Related pathologies whose names may be confused with osteoarthritis include pseudo-arthrosis. This is derived from the Greek roots pseudo-, meaning "false", and arthr-, meaning "joint", together with the ending -osis used for disorders. Radiographic diagnosis results in diagnosis of a fracture within a joint, which is not to be confused with osteoarthritis which is a degenerative pathology affecting a high incidence of distal phalangeal joints of female patients. A polished ivory-like appearance may also develop on the bones of the affected joints, reflecting a change called eburnation.
Severe osteoarthritis and osteopenia of the carpal joint and 1st carpometacarpel joint.
Primary osteoarthritis of the left knee. Note the osteophytes, narrowing of the joint space (arrow), and increased subchondral bone density (arrow).
A number of classification systems are used for gradation of osteoarthritis:
- WOMAC scale, taking into account pain, stiffness and functional limitation.
- Kellgren-Lawrence grading scale for osteoarthritis of the knee. It uses only projectional radiography features.
- Tönnis classification for osteoarthritis of the hip joint, also using only projectional radiography features.
Osteoarthritis can be classified into either primary or secondary depending on whether or not there is an identifiable underlying cause.
Both primary generalized nodal osteoarthritis and erosive osteoarthritis (EOA, also called inflammatory osteoarthritis) are sub-sets of primary osteoarthritis. EOA is a much less common, and more aggressive inflammatory form of osteoarthritis which often affects the distal interphalangeal joints of the hand and has characteristic articular erosive changes on x-ray.
Osteoarthritis can be classified by the joint affected:
- Wrist (wrist osteoarthritis)
- Vertebral column (spondylosis)
- Hip osteoarthritis
- Knee osteoarthritis
Lifestyle modification (such as weight loss and exercise) and analgesics are the mainstays of treatment. Acetaminophen (also known as paracetamol) is recommended first line with NSAIDs being used as add on therapy only if pain relief is not sufficient. This is due to the relative greater safety of acetaminophen.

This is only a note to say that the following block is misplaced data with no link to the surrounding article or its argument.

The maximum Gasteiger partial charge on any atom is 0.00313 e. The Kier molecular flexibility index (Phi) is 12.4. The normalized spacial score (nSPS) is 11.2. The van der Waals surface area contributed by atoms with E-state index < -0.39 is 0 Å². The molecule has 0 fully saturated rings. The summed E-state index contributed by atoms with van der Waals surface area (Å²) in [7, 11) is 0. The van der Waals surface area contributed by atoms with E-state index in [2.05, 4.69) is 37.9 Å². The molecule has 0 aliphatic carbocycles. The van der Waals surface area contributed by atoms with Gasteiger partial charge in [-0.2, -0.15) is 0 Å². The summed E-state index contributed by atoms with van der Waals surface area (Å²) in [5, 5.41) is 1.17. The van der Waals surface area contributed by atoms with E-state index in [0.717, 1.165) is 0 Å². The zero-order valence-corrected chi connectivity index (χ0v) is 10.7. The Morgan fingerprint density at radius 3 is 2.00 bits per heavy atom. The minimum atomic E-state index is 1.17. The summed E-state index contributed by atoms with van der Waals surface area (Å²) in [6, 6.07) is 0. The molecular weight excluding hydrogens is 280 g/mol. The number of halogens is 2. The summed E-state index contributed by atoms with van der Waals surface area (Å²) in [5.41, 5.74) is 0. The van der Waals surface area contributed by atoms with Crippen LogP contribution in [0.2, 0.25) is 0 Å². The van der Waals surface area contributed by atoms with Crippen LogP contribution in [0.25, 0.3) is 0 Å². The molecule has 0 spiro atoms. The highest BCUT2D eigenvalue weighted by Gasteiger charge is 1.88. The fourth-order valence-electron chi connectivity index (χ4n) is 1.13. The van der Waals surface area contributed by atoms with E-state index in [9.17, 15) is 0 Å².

For overweight people, weight loss may be an important factor. Patient education has been shown to be helpful in the self-management of arthritis. It decreases pain, improves function, reduces stiffness and fatigue, and reduces medical usage. Patient education can provide on average 20% more pain relief when compared to NSAIDs alone in patients with hip osteoarthritis.
Moderate exercise is beneficial with respect to pain and function in those with osteoarthritis of the knee and hip. These exercises should occur at least three times per week. While some evidence supports certain physical therapies, evidence for a combined program is limited. There is not enough evidence to determine the effectiveness of massage therapy. The evidence for manual therapy is inconclusive. Functional, gait, and balance training have been recommended to address impairments of position sense, balance, and strength in individuals with lower extremity arthritis as these can contribute to a higher rate of falls in older individuals.
Lateral wedge insoles and neutral insoles do not appear to be useful in osteoarthritis of the knee. Knee braces may help but their usefulness has also been disputed. For pain management heat can be used to relieve stiffness, and cold can relieve muscle spasms and pain. Among people with hip and knee osteoarthritis, exercise in water may reduce pain and disability, and increase quality of life in the short term. Also therapeutic exercise programs such as aerobics and walking reduce pain and improve physical functioning for up to 6 months after the end of the program for people with knee osteoarthritis.